Karl-Heinz Ladwig (Technical University of Munich and Helmholtz Zentrum München, Munich, Germany) and his fellow investigators have found that anxiety may be an effective protective mechanism in acute emergencies. They found patients with anxiety were more likely to quickly respond to a myocardial infarction and arrive at the emergency room sooner
Using data from the MEDEA (Munich examination of delay in patients experiencing acute myocardial infarction) study, Ladwig et al reviewed data for 619 myocardial infarction patients. In MEDEA, patients were interviewed in hospital, within 24 hours of leaving the intensive care unit. Other data such as the time of arrival at the hospital and the course of the disease was also used in Ladwig et al’s study.
Ladwig et al found that about 12% of patients in the study had an anxiety disorder and these patients more quickly reacted to an acute myocardial infarction and arrived at the emergency room sooner. The time difference between female heart attack patients with and without anxiety disorder was particularly marked—on average, the former reached a hospital 112 minutes after the onset of a myocardial infarction, while their counterparts without anxiety disorder took around two hours longer. Many scientific studies have shown that every half hour is crucial for survival following an acute myocardial infarction.
The authors were, however, only able to statistically demonstrate the protective effect of anxiety in women, not in men. Nevertheless, a positive trend was observed in men with an anxiety disorder—such men were treated within 48 minutes earlier on average.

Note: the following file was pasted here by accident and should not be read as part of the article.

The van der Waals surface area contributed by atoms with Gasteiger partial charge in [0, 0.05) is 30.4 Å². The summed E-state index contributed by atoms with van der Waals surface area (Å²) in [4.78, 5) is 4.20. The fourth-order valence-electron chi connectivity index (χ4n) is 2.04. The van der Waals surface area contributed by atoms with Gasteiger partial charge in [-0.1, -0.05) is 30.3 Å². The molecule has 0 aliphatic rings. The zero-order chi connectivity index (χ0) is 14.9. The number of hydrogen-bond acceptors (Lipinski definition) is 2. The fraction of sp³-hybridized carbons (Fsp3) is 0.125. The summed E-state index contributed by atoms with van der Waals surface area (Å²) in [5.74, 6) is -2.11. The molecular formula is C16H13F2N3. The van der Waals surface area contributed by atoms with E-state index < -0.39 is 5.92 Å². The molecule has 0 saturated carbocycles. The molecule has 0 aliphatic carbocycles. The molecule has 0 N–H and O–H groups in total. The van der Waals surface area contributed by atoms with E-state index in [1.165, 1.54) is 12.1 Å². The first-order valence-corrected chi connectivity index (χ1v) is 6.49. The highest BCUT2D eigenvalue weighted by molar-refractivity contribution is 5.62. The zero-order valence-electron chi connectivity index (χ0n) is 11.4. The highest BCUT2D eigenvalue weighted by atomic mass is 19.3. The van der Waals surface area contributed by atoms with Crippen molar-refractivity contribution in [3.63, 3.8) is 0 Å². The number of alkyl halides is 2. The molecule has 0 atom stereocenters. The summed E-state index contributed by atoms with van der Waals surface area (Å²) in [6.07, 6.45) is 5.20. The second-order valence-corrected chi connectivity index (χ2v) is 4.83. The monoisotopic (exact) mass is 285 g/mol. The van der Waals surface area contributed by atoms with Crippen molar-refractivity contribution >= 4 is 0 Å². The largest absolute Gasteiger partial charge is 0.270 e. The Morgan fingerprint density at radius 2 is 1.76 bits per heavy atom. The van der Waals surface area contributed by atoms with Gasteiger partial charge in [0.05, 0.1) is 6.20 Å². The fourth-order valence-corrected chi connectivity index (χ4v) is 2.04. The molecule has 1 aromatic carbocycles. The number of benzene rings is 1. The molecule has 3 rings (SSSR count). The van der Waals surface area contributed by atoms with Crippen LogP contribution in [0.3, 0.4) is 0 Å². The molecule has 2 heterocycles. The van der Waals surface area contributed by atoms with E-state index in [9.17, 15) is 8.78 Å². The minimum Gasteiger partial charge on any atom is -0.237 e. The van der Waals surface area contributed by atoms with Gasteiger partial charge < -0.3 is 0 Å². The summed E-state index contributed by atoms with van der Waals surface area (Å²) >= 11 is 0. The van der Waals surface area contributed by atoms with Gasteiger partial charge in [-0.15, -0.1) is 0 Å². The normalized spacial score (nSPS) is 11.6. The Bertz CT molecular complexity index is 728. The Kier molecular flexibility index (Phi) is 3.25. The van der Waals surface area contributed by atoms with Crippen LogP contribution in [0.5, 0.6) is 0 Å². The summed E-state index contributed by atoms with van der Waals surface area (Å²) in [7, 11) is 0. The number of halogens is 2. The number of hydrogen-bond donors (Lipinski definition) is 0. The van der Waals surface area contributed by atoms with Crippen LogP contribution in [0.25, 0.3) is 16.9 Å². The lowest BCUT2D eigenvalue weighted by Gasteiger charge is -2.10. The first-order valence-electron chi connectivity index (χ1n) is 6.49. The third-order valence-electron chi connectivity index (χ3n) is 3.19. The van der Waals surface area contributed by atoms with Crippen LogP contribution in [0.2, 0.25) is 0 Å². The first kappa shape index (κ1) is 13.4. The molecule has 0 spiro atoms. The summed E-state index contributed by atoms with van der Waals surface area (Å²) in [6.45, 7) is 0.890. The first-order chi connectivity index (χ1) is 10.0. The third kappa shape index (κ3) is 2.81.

Ladwig comments: “Individuals with anxiety disorder are at greater risk of having a heart attack but are more likely to survive it. Our data revealed an important factor. Individuals with anxiety disorder often react more sensitively to their health needs. Doctors should always take their concerns very seriously. Such patients are also more decisive when it comes to accepting help. In this way, one illness can help protect against another serious illness.”
Nevertheless, as the study also showed, the psychological costs of this survival advantage are high: patients with anxiety disorder suffer significantly more from stress, extreme fatigue and impaired general well-being than those without anxiety.
According to Ladwig et al, further studies should investigate the role of cultural differences and they are planning a similar study in Shanghai.
The study was published in Clinical Research in Cardiology.